Palisades Trail is a hiking and biking trail in Napa County, California. It is within Robert Louis Stevenson State Park. It is 3.6 miles long and begins at 2,302 feet altitude. Traveling the entire trail is 7.5 miles with a total elevation gain of 4,213 feet. The Lasky Point attraction can be seen along the trail. The trail ends near the Holm's Place (homestead) attraction and Table Rock (elevation 2,369 feet).
Palisades Trail Professional Reviews and Guides
"In terms of the sheer volume of wild, rugged terrain, impressive rock formations, staggering Wine Country views, and breathtaking trail, the Palisades Trail is tough to beat. It is also the hardest trail to access in the Wine Country. It is necessary to hike this trail with either the Table Rock Trail (Hike 58) or the Oat Hill Mine Road (Hike 60). The best option is to arrange a shuttle and hike all three trails together, beginning at top of the grade in Robert Louis Stevenson State Park and descending all three trails, ending on the outskirts of Calistoga.
Simply put, the Palisades Trail is one of the most spectacular trails in the Wine Country. With magnificent views along the entire length of the trail complemented by wonderfully wild cliffs and rock formations, the trail is a long highlight reel of one of the most dramatic landscapes in the region. The awesome scenery is made all the better by the isolated nature of the trail, despite its presence above one of the most popular parts of the Napa Valley."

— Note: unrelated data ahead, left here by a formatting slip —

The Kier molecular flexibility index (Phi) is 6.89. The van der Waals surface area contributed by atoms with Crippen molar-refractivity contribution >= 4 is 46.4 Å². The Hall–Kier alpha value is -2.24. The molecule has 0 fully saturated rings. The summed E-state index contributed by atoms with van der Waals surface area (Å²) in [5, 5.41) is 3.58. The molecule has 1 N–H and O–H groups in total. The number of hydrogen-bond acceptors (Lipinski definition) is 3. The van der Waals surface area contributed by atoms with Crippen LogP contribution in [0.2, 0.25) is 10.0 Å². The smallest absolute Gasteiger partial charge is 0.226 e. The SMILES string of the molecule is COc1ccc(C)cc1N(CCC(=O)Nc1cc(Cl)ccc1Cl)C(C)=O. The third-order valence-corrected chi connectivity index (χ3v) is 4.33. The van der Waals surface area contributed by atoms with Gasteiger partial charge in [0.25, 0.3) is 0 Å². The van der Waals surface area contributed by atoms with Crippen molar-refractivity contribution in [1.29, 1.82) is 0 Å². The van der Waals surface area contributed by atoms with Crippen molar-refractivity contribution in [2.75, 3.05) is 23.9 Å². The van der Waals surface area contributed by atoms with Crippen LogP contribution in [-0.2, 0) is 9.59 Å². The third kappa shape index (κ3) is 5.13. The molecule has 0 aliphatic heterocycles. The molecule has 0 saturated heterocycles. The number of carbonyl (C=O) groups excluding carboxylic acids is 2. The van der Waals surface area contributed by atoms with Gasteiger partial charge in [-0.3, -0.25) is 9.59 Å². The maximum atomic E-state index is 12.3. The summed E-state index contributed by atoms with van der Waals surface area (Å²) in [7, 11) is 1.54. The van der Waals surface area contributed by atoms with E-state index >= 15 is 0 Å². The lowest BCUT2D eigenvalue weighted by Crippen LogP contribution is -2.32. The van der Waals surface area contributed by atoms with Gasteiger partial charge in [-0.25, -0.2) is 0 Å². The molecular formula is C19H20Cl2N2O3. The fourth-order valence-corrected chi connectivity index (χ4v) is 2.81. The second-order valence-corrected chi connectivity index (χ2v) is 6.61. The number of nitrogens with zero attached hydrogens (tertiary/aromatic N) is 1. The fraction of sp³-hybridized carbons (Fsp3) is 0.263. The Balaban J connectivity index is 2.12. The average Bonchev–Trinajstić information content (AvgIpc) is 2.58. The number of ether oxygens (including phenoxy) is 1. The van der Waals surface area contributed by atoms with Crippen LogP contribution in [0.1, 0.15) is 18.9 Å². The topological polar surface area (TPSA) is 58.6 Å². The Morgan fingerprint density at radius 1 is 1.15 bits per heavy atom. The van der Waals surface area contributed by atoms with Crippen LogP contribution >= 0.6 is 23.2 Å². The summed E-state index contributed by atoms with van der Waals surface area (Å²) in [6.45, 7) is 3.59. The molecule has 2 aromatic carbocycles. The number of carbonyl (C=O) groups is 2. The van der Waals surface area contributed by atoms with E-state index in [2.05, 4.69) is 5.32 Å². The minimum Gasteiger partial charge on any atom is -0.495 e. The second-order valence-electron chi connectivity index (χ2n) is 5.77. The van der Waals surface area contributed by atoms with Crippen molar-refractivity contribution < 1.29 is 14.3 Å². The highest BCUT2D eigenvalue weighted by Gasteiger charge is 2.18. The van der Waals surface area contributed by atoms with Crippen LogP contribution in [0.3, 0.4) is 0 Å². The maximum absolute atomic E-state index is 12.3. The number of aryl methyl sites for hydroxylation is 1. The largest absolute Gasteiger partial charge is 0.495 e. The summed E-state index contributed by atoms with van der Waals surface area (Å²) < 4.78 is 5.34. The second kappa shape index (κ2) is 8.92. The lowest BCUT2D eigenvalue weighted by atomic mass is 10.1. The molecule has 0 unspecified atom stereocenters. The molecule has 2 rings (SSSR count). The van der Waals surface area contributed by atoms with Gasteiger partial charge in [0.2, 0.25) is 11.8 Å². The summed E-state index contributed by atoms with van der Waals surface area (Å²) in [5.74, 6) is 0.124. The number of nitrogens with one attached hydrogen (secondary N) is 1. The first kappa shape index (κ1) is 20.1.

--Bubba Suess, Hiking California's Wine Country (Falcon Guides).
"Journeying into some of the Wine Country’s most spectacular terrain, the hike through the Palisades is an adventure into a wilderness of rock high above the world-famous Napa Valley.The Napa Valley is among Northern California’s most well- known regions. World-class viticulture has established it as one of the country’s premier travel destinations. This is one of the few parts of the North Coast Range that is composed of volcanic rock, which stands in contrast to the rest of the range, which is composed of sedimentary rock."
--Bubba Suess, Hiking Northern California (Falcon Guides).
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